At the launch of the Alligator Head Foundation in Portland one year ago. It has been instrumental in setting up a new marine protected area and fish sanctuary. (My photo)

Starting with the agreement with the Caribbean Coastal Area Management Foundation, which I wrote about recently, the Caribbean Community Climate Change Centre (CCCCC) is implementing its Coastal Protection for Climate Change Adaptation in Small Island States with eleven projects in the Caribbean with funding from the German Development Bank, KfW. Four of the projects are in Jamaica (the other three are the University of the West Indies Centre for Marine Sciences, working in the East Portland Fish Sanctuary; the Westmoreland Parish Council, working in the Negril Environmental Protected Area; and the Urban Development Corporation, working in Montego Bay.

Global Issues:

Sand mining from the floor of Poyang Lake in China.
Sand mining from the floor of Poyang Lake in China – the largest sand mine in the world.

There is a burgeoning demand for sand for construction purposes, at least in some parts of the world. It’s not much talked about, but sand mining is creating all kinds of environmental problems. China’s largest freshwater lake, for example, is rapidly drying up; the vast amounts of sand mined (roughly 236 million cubic metres of sand annually) have changed the flow of water into and out of the Poyang Lake. A year or so ago we were very concerned about the removal of sand in Negril; is there now a beach sand policy, as  Daryl Vaz suggested at the time? Are our sand mining activities properly monitored and regulated? What is the extent of illegal sand mining in Jamaica?

The WHO's global map of air pollution. Based on this, one is tempted to go and live in Australia!
The WHO’s global map of air pollution. Based on this, one is tempted to go and live in Australia!

Where is the city with the worst air pollution? Surprisingly, in Nigeria. Nor is China the country with the worst air pollution – India takes that prize. Air pollution is once again a key topic for discussion at the World Economic Forum’s 2017 summit. Last September the World Health Organisation (WHO) released a global assessment of ambient air pollution and its health impact, concluding that 92% of the world’s population is breathing air above the WHO’s safe limits. See an interactive map here. Much of the health effects of air pollution is still being explored (it’s not just about asthma and lung disease, although that’s serious enough). Nature magazine has reported findings that an increased risk of dementia may be a side effect. I would like to see the results of air quality measurements across the island, especially for Kingston, published on a regular basis. The public needs to know. I repeat: Can we please stop burning? Recently heading out of Kingston, we have seen cane fires in St. Catherine and a fire (tyres) in the vicinity of  Spanish Town. Please stop!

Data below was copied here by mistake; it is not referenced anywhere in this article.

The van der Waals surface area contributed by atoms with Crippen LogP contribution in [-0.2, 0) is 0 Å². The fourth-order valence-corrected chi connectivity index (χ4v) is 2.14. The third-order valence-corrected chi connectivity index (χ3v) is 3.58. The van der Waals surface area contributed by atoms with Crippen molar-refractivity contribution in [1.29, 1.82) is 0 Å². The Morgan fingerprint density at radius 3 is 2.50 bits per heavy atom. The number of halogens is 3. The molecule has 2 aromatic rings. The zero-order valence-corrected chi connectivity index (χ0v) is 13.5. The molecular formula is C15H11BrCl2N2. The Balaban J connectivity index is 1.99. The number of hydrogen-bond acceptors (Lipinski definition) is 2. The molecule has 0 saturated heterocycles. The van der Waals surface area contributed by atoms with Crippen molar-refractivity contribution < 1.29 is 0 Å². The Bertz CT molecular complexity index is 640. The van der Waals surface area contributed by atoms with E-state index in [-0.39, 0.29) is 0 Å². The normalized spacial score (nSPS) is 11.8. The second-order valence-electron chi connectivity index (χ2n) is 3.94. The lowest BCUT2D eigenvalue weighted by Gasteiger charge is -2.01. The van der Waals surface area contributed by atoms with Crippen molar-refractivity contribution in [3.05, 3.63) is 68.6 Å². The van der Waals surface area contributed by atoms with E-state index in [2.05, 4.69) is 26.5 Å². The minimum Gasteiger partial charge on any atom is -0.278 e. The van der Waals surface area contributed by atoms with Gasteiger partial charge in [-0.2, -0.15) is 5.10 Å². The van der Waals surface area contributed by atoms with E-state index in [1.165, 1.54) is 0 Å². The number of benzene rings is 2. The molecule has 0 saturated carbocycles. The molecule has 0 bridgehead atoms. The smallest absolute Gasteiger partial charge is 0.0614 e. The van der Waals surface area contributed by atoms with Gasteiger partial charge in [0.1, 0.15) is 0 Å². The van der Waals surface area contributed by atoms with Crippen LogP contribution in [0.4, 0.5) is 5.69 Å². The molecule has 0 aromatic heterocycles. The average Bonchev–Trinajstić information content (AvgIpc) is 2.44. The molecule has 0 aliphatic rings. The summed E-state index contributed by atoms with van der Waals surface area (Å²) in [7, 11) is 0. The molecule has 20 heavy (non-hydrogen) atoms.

Water and other climate-change related issues affect poorer communities more deeply. (Photo: jamicamyway.com)
Water scarcity and other climate-change related issues affect poorer communities more deeply. (Photo: jamicamyway.com)

Have you ever thought about climate change in a broader context? It creates a complex web of human rights and justice issues. Even politics is involved. Here’s a digestible but highly informative blog post that puts some of these issues in perspective in quite a challenging way. For example, have you ever thought that climate change deepens inequality?  Communities (and countries) have varying capacities to build resilience and cope with natural and climate change-related disasters. There’s a lot of food for thought in this article.

The Island Invasives Conference logo.
The Island Invasives Conference logo.

 

The third Island Invasives Conference, with support from the International Union for the Conservation of Nature (IUCN), will take place at the University of Dundee, Scotland from July 10-14. Island flora and fauna are particularly vulnerable to Invasive Alien Species, and experts are daily learning more about this growing issue, and best practices for managing it. For papers from the two previous meetings, go to this page.  And yes, this is certainly an issue for Jamaica and the Caribbean.

The United Arab Emirates (UAE) Program for Rain Enhancement Science is an international research initiative designed to advance the science and technology of rain enhancement. It offers grant assistance to selected teams of researchers. The organization hosted its first International Workshop last month and is now seeking proposals for its third round of grant awards. This is all about cloud seeding to produce more rain; of course, the UAE and the entire region is dry, and becoming drier. Water is a priority. But does cloud seeding work? Is it safe? That’s what researchers are seeking to find out.